Now the children of Abraham are locked in cousin conflict again. My first Islamic parent identifies himself as Ibrahim. He smiles at his cousin’s greeting and returns it.
Later a tall dignified woman, taciturn, her head veiled, her face exposed, meets the doctor who will treat her child, with evident displeasure. She has no smile. Her daughter’s earache, which has been distressing, is easily diagnosed and will be readily relieved. I know I can help her and within minutes I have. The child is five years old. She does not speak,a mutism that can be explained by shyness, by a lack of English, by illness, or by family custom. But her mother, face tight throughout, spares few words and no smiles for the doctor. After I have explained the nature of the illness, its treatment and its happier future course, there is no thaw. I express the hope and the belief that the child will be soon well, insh’allah.
No smile.
There is a war.
The bridge is broken.

When I was six

When I was six the teacher said: “We’re going to learn a poem today. It’s called Ding Dong Dell.”

I knew that poem. Surely everyone knew it. But I’d also heard a Revised Version, much better than the original. I think it was my elder brother who taught it to me.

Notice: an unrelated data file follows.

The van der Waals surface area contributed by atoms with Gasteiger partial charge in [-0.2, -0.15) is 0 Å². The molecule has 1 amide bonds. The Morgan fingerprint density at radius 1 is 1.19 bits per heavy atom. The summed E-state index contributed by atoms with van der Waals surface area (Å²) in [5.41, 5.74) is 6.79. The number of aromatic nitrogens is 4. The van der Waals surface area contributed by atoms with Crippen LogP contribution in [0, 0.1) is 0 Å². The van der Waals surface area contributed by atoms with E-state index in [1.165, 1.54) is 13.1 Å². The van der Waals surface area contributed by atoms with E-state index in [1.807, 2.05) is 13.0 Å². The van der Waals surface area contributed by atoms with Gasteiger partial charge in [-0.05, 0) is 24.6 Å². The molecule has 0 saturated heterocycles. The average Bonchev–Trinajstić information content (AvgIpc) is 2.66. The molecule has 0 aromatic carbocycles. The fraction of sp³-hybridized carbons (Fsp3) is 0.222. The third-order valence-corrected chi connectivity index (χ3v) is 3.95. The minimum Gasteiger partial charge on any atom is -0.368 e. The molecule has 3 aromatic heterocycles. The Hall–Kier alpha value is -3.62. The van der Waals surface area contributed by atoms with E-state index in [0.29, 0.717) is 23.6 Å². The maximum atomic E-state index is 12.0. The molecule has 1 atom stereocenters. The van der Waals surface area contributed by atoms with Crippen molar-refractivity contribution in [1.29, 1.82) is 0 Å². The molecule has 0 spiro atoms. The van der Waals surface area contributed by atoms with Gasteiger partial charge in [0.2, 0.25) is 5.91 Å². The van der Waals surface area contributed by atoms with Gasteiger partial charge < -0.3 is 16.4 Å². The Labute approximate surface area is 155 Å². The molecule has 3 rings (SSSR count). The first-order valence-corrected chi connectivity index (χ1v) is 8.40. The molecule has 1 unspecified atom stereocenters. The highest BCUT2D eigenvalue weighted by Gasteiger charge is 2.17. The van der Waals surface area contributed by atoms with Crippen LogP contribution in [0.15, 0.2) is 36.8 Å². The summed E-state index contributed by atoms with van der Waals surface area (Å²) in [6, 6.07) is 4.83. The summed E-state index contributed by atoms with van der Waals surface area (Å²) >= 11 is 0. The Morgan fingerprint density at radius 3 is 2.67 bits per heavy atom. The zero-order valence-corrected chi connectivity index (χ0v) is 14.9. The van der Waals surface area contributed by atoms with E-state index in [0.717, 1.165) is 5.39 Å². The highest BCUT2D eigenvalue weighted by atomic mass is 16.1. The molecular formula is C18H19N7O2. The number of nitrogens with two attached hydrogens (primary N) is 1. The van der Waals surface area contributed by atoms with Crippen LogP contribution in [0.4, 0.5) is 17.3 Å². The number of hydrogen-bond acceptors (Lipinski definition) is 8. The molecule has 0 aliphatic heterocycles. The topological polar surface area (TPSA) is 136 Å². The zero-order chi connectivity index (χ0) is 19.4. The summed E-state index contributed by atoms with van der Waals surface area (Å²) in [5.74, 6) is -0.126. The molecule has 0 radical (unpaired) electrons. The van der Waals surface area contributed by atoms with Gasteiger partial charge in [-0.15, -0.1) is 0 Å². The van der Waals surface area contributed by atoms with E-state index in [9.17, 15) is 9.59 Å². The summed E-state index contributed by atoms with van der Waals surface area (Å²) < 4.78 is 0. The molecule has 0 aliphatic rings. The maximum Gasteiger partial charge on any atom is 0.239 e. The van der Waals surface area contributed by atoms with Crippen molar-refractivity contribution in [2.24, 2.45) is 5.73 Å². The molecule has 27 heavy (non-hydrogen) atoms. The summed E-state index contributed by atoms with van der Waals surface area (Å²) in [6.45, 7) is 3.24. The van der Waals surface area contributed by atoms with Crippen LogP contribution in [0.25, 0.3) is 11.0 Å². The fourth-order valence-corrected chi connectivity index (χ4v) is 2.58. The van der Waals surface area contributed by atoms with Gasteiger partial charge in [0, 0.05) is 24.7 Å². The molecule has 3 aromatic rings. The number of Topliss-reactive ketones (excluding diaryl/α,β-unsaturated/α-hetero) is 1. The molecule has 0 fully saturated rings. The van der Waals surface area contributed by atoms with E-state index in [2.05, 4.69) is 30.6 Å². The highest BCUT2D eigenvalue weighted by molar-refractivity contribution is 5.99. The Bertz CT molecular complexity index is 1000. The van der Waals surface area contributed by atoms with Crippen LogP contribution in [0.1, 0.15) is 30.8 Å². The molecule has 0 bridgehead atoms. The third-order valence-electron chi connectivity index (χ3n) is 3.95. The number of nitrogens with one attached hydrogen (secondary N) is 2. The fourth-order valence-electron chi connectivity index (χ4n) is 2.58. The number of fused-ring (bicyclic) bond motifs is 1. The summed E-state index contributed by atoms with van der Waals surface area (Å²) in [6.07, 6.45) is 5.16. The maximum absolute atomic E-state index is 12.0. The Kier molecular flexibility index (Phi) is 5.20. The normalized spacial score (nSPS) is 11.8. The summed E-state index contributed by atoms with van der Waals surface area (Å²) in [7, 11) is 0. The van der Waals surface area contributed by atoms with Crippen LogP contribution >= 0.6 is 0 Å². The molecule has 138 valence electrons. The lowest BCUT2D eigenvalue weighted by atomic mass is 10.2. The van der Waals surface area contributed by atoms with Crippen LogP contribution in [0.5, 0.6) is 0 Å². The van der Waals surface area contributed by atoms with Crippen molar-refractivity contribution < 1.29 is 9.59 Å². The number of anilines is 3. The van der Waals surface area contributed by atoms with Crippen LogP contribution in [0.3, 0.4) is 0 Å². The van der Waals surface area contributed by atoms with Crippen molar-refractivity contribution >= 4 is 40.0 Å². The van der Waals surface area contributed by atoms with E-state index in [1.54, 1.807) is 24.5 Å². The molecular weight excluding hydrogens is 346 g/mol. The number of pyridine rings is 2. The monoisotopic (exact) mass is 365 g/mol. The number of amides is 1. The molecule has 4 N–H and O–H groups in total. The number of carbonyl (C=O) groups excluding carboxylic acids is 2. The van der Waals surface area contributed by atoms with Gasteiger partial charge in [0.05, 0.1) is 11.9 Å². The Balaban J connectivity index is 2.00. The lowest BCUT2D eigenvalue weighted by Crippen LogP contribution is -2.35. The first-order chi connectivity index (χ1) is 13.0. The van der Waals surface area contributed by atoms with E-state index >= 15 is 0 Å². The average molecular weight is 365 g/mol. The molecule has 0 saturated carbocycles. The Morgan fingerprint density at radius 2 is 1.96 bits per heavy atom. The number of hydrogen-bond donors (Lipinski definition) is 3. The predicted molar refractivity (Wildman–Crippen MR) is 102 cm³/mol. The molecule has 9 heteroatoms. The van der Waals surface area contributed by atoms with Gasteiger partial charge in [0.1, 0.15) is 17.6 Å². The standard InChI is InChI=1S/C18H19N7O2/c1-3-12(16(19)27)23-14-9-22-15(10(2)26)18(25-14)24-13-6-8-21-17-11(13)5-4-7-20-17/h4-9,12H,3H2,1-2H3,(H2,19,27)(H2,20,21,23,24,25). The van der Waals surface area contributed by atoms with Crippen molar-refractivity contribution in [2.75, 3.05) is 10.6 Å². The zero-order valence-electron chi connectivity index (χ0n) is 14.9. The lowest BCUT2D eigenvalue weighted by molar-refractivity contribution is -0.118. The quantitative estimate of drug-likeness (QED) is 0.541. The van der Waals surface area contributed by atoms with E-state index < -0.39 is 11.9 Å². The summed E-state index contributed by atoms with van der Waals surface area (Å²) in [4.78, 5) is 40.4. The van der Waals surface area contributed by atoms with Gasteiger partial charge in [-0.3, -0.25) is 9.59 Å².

I said: “I know that poem”

“Good boy, Howard. Please recite it for the class.”

So I did:  

“Ding Dong Dell

Pussy’s in the well.

‘How can you tell?’ 

‘Go and have a smell.’”

 

It was funny but Mrs Paulette did not smile: “Howard Jonathan Goldenberg. Leave the class. Go to the storeroom.”

 

I went to the storeroom, a narrow room lined with shelves stacked with classroom necessities. 

I stood there alone and listened to the silence. I felt a thumping, fast and hard, in my chest.

I knew perdition. I knew exile. I knew terror.

I stood in fear and misery. When would a captive be released from the storeroom? How would Mum know where to look for me when she came after school?

 

A sound at the storeroom door. I shook harder. The door opened and I stopped shaking. I knew the face, the freckles, the buck-toothed grin, the red, red hair. I knew my older brother Dennis.

“What are you doing here, Howard?”

I shook my head.

Dennis went to a shelf and selected a piece of red chalk, one of blue and a white one.

“What are you doing, Dennis?”

“Mr Frobisher sent me for chalk.”

Dennis opened some packets, discovered a treasury of pristine plasticine. Methodically he peeled off thick strips and pocketed them.

“Does Mister Frobisher want plasta too?”

“Nope. I do. You can have some. I’ll leave a bit for you.”

Dennis left.

I looked around and saw riches. I saw Aladdin’s cave. I saw opportunity.

I touched nothing. I stood and trembled at my own thoughts of wrongdoing.

 

A sound at the door. Mrs Paulette’s face and pony tail and round bosoms appeared in the narrow space. I saw what she must see, the open package of plasticine. I saw the signs of theft and I thought  – not of Dennis’ actions – but of my own wicked impulse.

 

Mrs Paulette said, “It’s recess, Howard. Go outside and play.”